Obsolescence is real, and it’s an unavoidable reality for nearly all type of technology eventually. Even what is especially practical today will likely one day become useless, and as it has often been said ‘you can’t stop progress.’ When it comes to the digital world and the ever-greater demands we have for data storage, the way the Cloud has started physical storage down the road to obsolescence is definitely a good thing, and especially considering that physical data storage comes with a whole whack of costs that go profoundly beyond what it costs to lease the space.
The migration from tape storage to cloud has been underway for the better part of 2 decades now, and here at 4GoodHosting we are like any good Canadian web hosting provider in that we know all about the pros and cons of data storage means given the nature of what we do for our customers and the fact that we have 2 major data centers of our own in both Vancouver and Toronto. Cloud storage is the way of the future, and all things considered it 100% is a better choice for data storage.
The merits of tape storage for certain types of data continue to exist, however, and in particular it has a lot going for it when it comes to storing petabyte data. If you don’t know what that is, we can explain. You almost certainly know what a gigabyte is, and how there’s 1000 of them in a terabyte. Well, a petabyte is 1,024 terabytes. So needless to say we’re talking about a very large amount of data, but what is that makes tape storage preferable in some instances with this data? Is it just the sheer size of it that is the primary factor?
This is what we’ll look at with the week’s entry, and why the use of tape storage resists going entirely extinct.
Slow to Dwindle
Here in late 2021 only 4% still use tape as their only backup method, and all the while the use of cloud and online backups has gone up to 51%. It is estimated that 15% use a combination of disk and tape. It’s easy to list out what is inferior about tape storage; it is difficult and slow to eliminate completely due to the years of historic backups needing to be kept. Smaller businesses are the ones that can often get away from it freely and switch to a new method without much hassle.
For larger firms, however, and those with compliance requirements it is still quite common to need to retain tape storage. Many times this can be because of regulations pertaining to the operation of the business. Some companies don’t like what transferring costs and manpower required to manage two backup methods while older retentions expire is going to entail, and this has them sticking with tape storage too.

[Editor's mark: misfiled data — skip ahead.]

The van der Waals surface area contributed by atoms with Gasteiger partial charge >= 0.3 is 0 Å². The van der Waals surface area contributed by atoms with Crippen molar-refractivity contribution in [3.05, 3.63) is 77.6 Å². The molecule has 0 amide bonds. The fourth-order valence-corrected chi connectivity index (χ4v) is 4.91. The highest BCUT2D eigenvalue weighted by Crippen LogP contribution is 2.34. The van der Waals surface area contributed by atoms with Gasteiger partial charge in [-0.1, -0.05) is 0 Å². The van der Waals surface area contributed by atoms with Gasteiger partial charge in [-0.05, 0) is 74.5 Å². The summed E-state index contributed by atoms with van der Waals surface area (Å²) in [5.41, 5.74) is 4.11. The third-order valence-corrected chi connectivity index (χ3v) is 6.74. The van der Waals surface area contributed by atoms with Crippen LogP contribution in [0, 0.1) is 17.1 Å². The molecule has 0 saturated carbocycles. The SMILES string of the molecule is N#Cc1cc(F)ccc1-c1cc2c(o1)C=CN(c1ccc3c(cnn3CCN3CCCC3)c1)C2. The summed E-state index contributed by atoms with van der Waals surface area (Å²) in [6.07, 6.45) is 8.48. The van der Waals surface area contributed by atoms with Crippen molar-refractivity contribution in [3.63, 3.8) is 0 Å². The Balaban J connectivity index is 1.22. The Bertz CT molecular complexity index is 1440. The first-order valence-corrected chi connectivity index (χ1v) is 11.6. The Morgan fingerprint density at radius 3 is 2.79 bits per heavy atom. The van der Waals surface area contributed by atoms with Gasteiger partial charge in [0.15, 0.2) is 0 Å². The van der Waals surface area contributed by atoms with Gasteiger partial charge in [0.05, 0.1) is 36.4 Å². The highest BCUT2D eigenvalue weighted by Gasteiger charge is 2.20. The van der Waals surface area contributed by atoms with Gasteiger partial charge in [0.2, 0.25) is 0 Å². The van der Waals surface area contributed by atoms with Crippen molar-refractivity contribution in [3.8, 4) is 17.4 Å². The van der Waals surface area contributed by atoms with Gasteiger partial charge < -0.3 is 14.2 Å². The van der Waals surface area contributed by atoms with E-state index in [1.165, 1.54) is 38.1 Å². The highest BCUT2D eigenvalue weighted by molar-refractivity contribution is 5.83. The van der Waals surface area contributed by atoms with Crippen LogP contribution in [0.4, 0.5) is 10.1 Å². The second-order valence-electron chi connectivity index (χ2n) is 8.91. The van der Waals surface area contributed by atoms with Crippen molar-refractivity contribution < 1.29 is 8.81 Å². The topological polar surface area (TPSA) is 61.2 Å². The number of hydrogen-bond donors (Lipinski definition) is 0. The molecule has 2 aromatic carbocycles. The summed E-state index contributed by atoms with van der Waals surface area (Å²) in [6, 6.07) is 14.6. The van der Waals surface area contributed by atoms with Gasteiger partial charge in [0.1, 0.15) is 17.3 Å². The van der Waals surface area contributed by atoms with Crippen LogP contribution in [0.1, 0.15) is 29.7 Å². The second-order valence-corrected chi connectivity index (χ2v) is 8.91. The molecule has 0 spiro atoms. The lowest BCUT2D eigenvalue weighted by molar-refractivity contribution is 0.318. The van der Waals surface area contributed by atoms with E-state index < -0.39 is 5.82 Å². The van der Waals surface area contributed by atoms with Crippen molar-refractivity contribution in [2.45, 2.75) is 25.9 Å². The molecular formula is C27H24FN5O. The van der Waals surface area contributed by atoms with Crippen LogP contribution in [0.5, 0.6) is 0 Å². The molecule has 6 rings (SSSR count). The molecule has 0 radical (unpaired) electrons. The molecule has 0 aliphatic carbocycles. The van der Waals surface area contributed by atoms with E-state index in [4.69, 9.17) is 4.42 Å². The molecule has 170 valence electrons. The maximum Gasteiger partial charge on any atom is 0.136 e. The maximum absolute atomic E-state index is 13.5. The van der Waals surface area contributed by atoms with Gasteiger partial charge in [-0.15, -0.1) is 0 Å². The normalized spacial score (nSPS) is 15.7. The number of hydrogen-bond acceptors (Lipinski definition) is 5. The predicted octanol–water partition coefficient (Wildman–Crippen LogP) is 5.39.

Cost considerations are definitely a big drawback to making a wholesale switch, and that’s because tapes can be very expensive. Let’s consider when cloud backup services were introduced how the high cost of disk storage and bandwidth made the service prohibitively expensive. With greater incorporation has come lower costs and that in turn has made cloud storage even more appealing.
Demand = Supply = Lower Costs
Another reason is that tapes are incredibly inexpensive. When cloud backup services were introduced, the high cost of disk storage and bandwidth made the service too expensive for most. As storage and bandwidth costs have plummeted, online or cloud backup has become increasingly accessible. Tape storage becoming more and more archaic and less and less in use means the cost of it hasn’t gone down at all.
Even if tape is still less expensive (and it is), the benefits of automation, control and reliability make cloud backups less pricey in the long run along with offering obvious peace of mind with knowing data isn’t stored in a physical data center that will have risk factors the cloud doesn’t. Smaller organizations that still have extensive data storage needs for multiple petabytes of data will find that the cost different difference between tape and the Cloud becomes quite significant.
Physical Air Gap
Another plus for tape backups is that they offer the benefit of being physically separate and offline from the systems being protected. In many ways this is kind of like reverting to an older, offline technology to thwart anyone with malicious plans who isn’t familiar with that technology. There are methods to logically ‘air-gap’ and separate cloud backups from your production environment, but they don’t have that reassuring nature that some people like when they’re able to have a tangible version of something.
All in all, though, the idea of relying on a degradable magnetic storage medium isn’t wise for most people and the primary reason they will want to upgrade to a more modern solutions is for automation and reliability. Keep in mind as well that tape backups are a very manual process. They need to be loaded, collected, and transported to off-site storage location for data storage.
Slow but Sure Shift
The industry consensus is that tapes will not stop being used any time soon. Tape storage is expected to continue to be the lowest cost storage option for the foreseeable future, and it is true that tape sales to hyperscale data libraries does continue with the same numbers as have been seen over the last decade and beyond.
With more data moving to the cloud all the time, cloud providers are going to need to offer even more competitive low-cost storage. The lowest cost archive tiers of storage offered by all the major cloud providers use some amount of tape storage, even if you’d guess they don’t. For data storage in the petabytes, there’s still a lot to be said for it.